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Bruce confident Reds will rebound

CINCINNATI -- Jay Bruce is glad he has started hitting again. He just wishes those hits would be contributing to a greater cause than his season batting average.

"The results are there lately," Cincinnati's right fielder said Monday after recording three hits in five at-bats during a 5-4 loss to Colorado at Great American Ball Park. "It [losing] makes it tougher to enjoy. The reason you want to do well is to help your team win."

The Reds have lost nine in a row, and Bruce spoke openly Monday of the team's frustration as well as his optimism that things can quickly turn in a positive direction.

"I look forward to it turning around," Bruce said. "It can go nine in a row the other way. The biggest deal is, when that opportunity comes, we have to be ready for it."

Bruce has bumped his batting average from .162 on May 14 to its current .224 with five multi-hit games in his last eight starts. Two doubles and two home runs in that span have improved his slugging percentage from .333 to .415, and his on-base percentage has risen from .272 to .320.

"He's been terrific," Reds manager Bryan Price said of Bruce. "He's stayed the course. He's looking for the right pitch to hit early in the count, and he's battling with two strikes. That's a great approach for anybody, and not easy to do. It's exciting to watch because he's a huge part of our offense."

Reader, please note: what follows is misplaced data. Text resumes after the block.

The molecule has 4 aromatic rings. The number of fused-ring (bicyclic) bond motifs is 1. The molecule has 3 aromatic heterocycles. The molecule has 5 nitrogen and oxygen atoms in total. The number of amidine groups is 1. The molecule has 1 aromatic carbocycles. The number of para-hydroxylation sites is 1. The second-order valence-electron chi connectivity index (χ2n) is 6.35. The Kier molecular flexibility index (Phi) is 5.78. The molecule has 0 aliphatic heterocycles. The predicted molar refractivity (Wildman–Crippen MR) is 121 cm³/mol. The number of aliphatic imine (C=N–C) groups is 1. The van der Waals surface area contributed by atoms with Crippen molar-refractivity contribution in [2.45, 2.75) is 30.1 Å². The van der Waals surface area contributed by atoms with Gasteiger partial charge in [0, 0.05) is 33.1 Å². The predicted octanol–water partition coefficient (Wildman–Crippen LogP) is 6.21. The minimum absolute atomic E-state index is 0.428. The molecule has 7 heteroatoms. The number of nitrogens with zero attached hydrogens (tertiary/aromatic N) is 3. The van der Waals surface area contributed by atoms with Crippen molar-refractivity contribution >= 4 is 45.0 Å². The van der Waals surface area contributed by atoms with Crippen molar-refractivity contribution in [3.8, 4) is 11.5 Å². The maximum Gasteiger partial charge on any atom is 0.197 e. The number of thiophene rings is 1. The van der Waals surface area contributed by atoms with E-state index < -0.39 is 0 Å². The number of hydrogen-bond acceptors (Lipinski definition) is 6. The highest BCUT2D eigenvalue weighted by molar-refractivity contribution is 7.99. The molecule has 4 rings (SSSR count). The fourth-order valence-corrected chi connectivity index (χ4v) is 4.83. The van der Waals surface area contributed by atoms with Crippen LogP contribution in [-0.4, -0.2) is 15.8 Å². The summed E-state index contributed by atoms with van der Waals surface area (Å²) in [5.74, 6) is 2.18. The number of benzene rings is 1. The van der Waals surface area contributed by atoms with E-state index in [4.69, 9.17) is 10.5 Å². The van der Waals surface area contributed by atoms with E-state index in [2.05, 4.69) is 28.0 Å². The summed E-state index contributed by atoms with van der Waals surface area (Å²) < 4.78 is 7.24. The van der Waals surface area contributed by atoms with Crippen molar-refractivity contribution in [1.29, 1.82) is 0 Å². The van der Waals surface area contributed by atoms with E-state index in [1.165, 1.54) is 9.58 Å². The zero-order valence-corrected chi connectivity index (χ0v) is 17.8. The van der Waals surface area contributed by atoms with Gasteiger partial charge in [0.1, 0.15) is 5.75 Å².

Bruce said a big part of baseball is enjoying the game, something difficult to keep in mind during a nine-game losing streak.

"What we have to do is allow ourselves to play baseball," Bruce said. "It's a game. You have to find the joy in little things."

Little things like three hits. Little things that, perhaps, may happen for multiple players and result in a successful collaborative effort that makes baseball fun again for the Reds.

"We've got 120 games left or whatever it is," Bruce said. "We have a decision to make. We can either soak in our own tears and whine and be down and continue to kind of drag our heads or we can come back ready to play and be baseball players and compete because that's what we do and that's what we all take a lot of pride in doing."

Andy Call is a contributor to
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